How to gamify your teaching: A quick guide to GBL

Nic Ponsford

Nicole is the digital leader of @WomenEd, leader of @WomenEd_Tech and founder of @gendercharter. Previously, she was an award-winning AST in Media and New Technologies. Nicole is passionate about gender equality being the ‘new normal’.

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Gaming seems to be more popular than ever. As a child of the late Seventies, just BEFORE Space Invaders, video gaming has become a phenomena since the turn of this century. Even as some were worrying about the Millennium Bug, others could not have been more immersed in computing. 2000 saw Sony launch the PlayStation 2 for a staggering $299.99 (£150); with a built-in DVD player and back compatibility with PS1 games; every one of the 500,000 consoles produced sold out on Day 1. Following this, the only bug associated with computers was the sweeping-craze for gaming. 2008 saw the first ‘Video-game Tournaments’, as video-games became a fast-growing spectator sport with big tournaments like Unreal (held at Wembley Stadium) and the Championship Gaming Series (USA). Now eSports tournaments like the MLG have millions of registers users, with winners gaining millions of dollars for one video-game

That same year the games industry worldwide was estimated to be worth $41 billion (£20.5 billion) overtaking Hollywood box office receipts and threatening to overtake music sales. In the US sales of games and game consoles grew by 57% despite the recent downturn in the economy. In 2014 gaming was estimated to be worth $2.3 trillion.

So. Gaming is not only here to stay - it is VERY popular (“trillion”, people!) with the trend of cross-platform gaming predicted for this year and more female-friendly attitude (we hope) post #gamergate. Video gaming has been steadily moving from out of the home and into school classrooms, but many teachers are still unclear how to access gaming or what the advantages are of integrating it into their lessons.

What is Gamification?

Wikipedia explains that “The gamification of learning is an educational approach to motivate students to learn by using video game design and game elements in learning environments. The goal is to maximise enjoyment and engagement through capturing the interest of learners and inspiring them to continue learning.”

Basically, games (video or otherwise) are used to engage and motivate people to achieve their goals. It taps into the needs and desires of the users to develop status and achievement. The mechanics in gamification are badges, points, levels, leaderboards and challenges.

What the Research Says…

My favourite gamer Jordan Shapiro, he has already written about this; his 'Mindshift' article explains the research, but also goes further into what is happening in classrooms, allowing us to get a clear picture. Firstly, we see that gaming is not ‘new’ in the classroom, nor is it for all. Shapiro writes:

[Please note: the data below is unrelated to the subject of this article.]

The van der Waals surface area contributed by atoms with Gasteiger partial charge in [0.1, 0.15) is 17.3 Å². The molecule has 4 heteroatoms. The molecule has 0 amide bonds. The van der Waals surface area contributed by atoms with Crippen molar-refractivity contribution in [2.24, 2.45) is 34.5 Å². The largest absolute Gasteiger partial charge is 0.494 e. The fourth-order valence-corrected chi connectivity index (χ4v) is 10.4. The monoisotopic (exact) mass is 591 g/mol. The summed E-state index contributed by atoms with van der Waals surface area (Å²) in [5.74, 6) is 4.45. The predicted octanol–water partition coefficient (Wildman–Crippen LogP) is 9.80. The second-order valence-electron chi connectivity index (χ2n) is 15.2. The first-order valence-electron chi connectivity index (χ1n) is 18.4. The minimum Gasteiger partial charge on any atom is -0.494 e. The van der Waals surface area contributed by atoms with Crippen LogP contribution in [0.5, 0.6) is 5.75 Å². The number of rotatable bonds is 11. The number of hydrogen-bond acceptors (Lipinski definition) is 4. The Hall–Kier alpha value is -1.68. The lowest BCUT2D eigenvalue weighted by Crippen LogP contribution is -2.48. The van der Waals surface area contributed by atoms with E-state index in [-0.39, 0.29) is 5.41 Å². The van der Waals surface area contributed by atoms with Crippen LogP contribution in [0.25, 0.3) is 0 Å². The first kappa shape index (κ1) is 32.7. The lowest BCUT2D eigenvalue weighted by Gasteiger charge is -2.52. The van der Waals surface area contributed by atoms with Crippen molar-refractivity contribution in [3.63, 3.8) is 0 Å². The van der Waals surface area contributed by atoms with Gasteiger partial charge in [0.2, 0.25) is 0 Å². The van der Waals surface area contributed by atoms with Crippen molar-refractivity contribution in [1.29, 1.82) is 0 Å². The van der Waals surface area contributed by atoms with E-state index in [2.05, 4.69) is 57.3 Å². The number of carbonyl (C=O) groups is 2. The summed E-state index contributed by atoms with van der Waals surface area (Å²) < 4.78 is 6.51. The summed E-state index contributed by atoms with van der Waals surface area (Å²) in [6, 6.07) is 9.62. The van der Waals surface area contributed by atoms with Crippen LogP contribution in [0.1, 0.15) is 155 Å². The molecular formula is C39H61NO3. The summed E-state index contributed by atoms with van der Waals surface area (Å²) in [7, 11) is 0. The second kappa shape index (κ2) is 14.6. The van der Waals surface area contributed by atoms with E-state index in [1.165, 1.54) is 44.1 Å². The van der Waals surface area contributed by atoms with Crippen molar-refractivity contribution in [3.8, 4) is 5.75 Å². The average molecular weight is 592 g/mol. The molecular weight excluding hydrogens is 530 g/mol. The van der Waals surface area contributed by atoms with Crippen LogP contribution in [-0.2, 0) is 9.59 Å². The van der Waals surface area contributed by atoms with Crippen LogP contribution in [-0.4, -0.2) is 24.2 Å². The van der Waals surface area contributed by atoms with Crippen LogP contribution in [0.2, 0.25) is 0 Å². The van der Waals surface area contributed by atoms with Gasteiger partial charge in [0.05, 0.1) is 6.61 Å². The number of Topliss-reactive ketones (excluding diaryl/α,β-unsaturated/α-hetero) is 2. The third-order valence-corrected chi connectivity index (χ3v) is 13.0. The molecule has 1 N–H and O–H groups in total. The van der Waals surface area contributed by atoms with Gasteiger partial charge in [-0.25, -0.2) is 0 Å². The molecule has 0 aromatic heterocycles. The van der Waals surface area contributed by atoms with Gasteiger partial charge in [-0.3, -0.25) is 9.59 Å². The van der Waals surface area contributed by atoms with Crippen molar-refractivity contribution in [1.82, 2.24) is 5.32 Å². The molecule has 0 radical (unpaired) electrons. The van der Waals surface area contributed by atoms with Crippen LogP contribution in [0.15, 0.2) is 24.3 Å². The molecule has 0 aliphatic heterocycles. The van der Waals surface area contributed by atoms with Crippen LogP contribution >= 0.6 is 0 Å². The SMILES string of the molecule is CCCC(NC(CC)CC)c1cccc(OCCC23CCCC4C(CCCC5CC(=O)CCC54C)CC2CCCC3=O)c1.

“The 694 K-8 teachers surveyed have an average of 14.5 years of experience in the classroom. 30% of the teachers said the games are equally beneficial for all students. But there also seemed to be a trend that identified games as most beneficial for “low-performing students,” “students with emotional/ behavioral issues,” “student with cognitive or developmental issues.” 

In other words, students who have been labeled and/or diagnosed because they struggle within the traditional school environment, benefit from game-based approaches. From the study: “65% of teachers note that lower-performing students show increased engagement with content, versus only 3% who show a decrease.” This is good news.

In addition, 53% of teachers find that video games foster positive collaboration between students. Anyone who has watched kids play video games together has seen this trend: They give each other tips and advice, they share tricks. They teach each other to understand the games’ systems. No wonder gameplay YouTube videos are so popular. Gaming inherently involves systems-thinking which is best taught through collaborative learning. Still, 52% of teachers assign digital games as independent activities for students. Only about a third (34%) “assign digital games to groups of 3-5 students.” And only 29% “direct the whole classroom to use digital games together.”

What accounts for this preference toward independent gameplay among teachers? Perhaps it is leftover residue from an old paradigm that values individual achievement over collaboration”.

Shapiro concludes: “It’s becoming more apparent that teachers will need to do more than just embrace new technologies. They will also need to embrace the epistemological foundations of these technologies. There are connected, networked ways of knowing that will dominate the digital future. Sharing and collaboration go hand-in-hand with integrating non-competitive and non-commodified ways of playing. The way students play and learn today is the way they will work tomorrow.”